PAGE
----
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Language Planning as a Sociolinguistic Experiment

By: Ernst Jahr

Provides richly detailed insight into the uniqueness of the Norwegian language development. Marks the 200th anniversary of the birth of the Norwegian nation following centuries of Danish rule


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Acquiring Phonology: A Cross-Generational Case-Study

By Neil Smith

The study also highlights the constructs of current linguistic theory, arguing for distinctive features and the notion 'onset' and against some of the claims of Optimality Theory and Usage-based accounts.


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Language Production and Interpretation: Linguistics meets Cognition

By Henk Zeevat

The importance of Henk Zeevat's new monograph cannot be overstated. [...] I recommend it to anyone who combines interests in language, logic, and computation [...]. David Beaver, University of Texas at Austin


Academic Paper


Title: 'The past, present and future of the Pite Saami language: Sociological factors and revitalization efforts'
Author: Riitta-LiisaValijärvi
Institution: 'University College London'
Author: JoshuaWilbur
Email: click here to access email
Institution: 'Humboldt-Universität zu Berlin'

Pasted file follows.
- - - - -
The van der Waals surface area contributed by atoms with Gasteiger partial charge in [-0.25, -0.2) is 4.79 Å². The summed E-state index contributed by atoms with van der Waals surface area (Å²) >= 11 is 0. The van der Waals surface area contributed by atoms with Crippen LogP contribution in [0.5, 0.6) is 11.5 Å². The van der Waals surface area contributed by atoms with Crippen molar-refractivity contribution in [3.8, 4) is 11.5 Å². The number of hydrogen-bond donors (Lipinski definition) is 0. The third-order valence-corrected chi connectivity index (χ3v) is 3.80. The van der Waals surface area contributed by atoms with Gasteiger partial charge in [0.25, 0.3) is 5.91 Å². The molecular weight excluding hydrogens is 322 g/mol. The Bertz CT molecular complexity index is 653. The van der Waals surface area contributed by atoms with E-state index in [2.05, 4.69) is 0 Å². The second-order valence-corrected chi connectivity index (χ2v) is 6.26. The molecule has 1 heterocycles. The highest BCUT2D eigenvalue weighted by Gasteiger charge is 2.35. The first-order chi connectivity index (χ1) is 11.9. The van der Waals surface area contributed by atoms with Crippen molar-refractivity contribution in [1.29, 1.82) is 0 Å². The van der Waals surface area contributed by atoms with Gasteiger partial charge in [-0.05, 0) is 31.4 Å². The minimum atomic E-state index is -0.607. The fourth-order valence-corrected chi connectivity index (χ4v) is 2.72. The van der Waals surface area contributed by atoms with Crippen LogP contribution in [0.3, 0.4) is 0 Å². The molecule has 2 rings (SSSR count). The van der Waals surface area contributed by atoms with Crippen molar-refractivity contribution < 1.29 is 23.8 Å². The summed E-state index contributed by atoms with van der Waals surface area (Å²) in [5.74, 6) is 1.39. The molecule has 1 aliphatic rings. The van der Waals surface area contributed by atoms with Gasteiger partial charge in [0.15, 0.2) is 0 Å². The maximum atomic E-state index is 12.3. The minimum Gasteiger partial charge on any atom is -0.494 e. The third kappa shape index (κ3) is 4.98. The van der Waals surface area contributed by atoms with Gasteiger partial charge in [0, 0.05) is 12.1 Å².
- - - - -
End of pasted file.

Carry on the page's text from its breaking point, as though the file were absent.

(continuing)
Linguistic Field: 'Sociolinguistics'
Subject Language: 'Sami, Pite'
Abstract: Our paper is a report on the past, current and future state of the endangered Pite Saami language (aka: Arjeplog Saami) spoken in Swedish Lapland. Our primary data come from interviews with Pite Saami individuals and our field observations. We estimate the vitality of Pite Saami based on the UNESCO Language Vitality Scale, taking into consideration factors such as the number of speakers, language attitudes and the quality of documentation. We also discuss the possible reasons for the decline of Pite Saami, report on the speakers’ views of other Saami languages and Swedish, consider whether there is a specific Pite Saami identity, describe revitalization efforts already taking place, and discuss the future prospects of the language.

CUP at LINGUIST

This article appears in Nordic Journal of Linguistics Vol. 34, Issue 3, which you can read on Cambridge's site .



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